September 8, 2016
Boston Bar / Fraser Canyon, BC
Scuzzy Mountain is a prominent peak with a fairly impressive north face in the “East Harrison” area. The access is via some logging road systems from a small town called Boston Bar in the Fraser Canyon. I had previously never visited that way and I always wanted to check something out in that general area. I got this idea by simply looking at the topographic maps and then there came that brief search on the Internet. The normal route up the SE Ridge seems to go at a mere “class 2” and is mostly just a walk-up. The weather wasn’t looking too promising for the first Thursday after the new semester started, but that’s the only day I could get out for a whole week. After some debating and deciding it was Michelle Hyun, Brian (Muskeeto), Tom Cardle and myself heading for Scuzzy Mountain.
By 5 am we all met at the Chevron near Boundary Road in Vancouver and in short time we were cruising eastwards along Highway 1 in Brian’s Jeep. It had been a long while since I saw these guys. My last trip with Michelle was back in this March and my previous trip with Brian was Mamquam Mountain back in the fall of last year. And not to mention that I had never met Tom Cardle before. It always felt good to reconnect with friends so the drive to Hope didn’t seem to take long. The weather wasn’t quite on our side though and the rain almost made us to rethink our plan. Fortunately as we drove up the Fraser Canyon (Highway 1 northbound) the clouds slowly lifted up revealing more and more blue colours on the horizon. We kept the original plan so onto the Scuzzy Creek FSR we went. Most of the road was in a good shape but all the sudden it deteriorated. There was one major cross ditch that Brian barely made through and then we kept on driving for a while overcoming lots of waterbars and even a few downed trees. Eventually there came a major landslide path and we had to park, about 3 km before the Scuzzy Spur Road turn-off.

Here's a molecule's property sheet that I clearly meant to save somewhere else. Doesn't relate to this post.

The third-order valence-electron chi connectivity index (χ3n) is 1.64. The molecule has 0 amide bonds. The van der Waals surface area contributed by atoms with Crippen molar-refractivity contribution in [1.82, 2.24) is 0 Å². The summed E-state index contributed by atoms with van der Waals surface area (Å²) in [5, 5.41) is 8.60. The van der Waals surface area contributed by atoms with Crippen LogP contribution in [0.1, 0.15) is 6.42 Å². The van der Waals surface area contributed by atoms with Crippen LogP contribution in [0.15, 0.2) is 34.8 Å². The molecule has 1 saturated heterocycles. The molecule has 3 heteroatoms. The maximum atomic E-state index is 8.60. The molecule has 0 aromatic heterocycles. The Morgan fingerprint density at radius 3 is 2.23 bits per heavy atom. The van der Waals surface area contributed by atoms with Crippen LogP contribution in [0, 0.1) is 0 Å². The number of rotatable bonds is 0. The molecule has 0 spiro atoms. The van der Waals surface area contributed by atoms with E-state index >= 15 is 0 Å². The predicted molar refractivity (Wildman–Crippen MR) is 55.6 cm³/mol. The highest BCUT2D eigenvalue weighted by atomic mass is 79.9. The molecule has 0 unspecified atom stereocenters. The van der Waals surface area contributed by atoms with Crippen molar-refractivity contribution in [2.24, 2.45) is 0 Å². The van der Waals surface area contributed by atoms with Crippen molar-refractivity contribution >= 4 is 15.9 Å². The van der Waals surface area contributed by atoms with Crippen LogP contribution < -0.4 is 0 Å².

For the logging road walk I opted to hike in my sneakers while carrying my heavy mountaineering boots. This always seemed unnecessary on the way in but I knew I’d be much happier towards the end of this trip. Beyond the landslide/boulders path there was one major ditch that no vehicle could make through so this road was really approaching the end of its lifespan. At the first turn-off we followed a narrower branch down and across Scuzzy Creek (fortunately the bridge was still there). Up the other side the alders soon closed in and we all spent a few minutes putting waterproof gears on. The bush was wet from previous few days’ rain and it was not fun. In about 10 minutes up the spur road I happened to check my GPS and bang, we were on the wrong road… Backtracked to the bridge we actually had to spent a minute or two looking for the correct branch. It was severely overgrown and hard to distinguish, but since we were there anyway we had to give it a try.
Thankfully the condition didn’t seem to be that bad higher up. It was still pretty bad in general but the bush was “on and off” and the openings did boost the spirit among our group. Some light drizzle didn’t help though but we were already got soaked through from the wet bush so nobody cared that much now. Our pace was slow but by looking back down at the valley we knew we were at least making some progress. After a few switchbacks the road was about to cross a creek. Here the alders got very bad again and we made the call to bail into the forest. We were about 300 vertical meters below the highest point on that road (at least according to Simon’s trip report from a few years back), but nobody was in the mood to continue any further not knowing the exact status. We were hoping the old growth forest could offer some fast travel and we were correct. The forest, although steep and bluffy at places, was indeed an easier route choice with mostly open travel. The bluffs did require some route-finding but the scrambling was quite fun and added some variety to the otherwise, boring and monotonous forested ascent.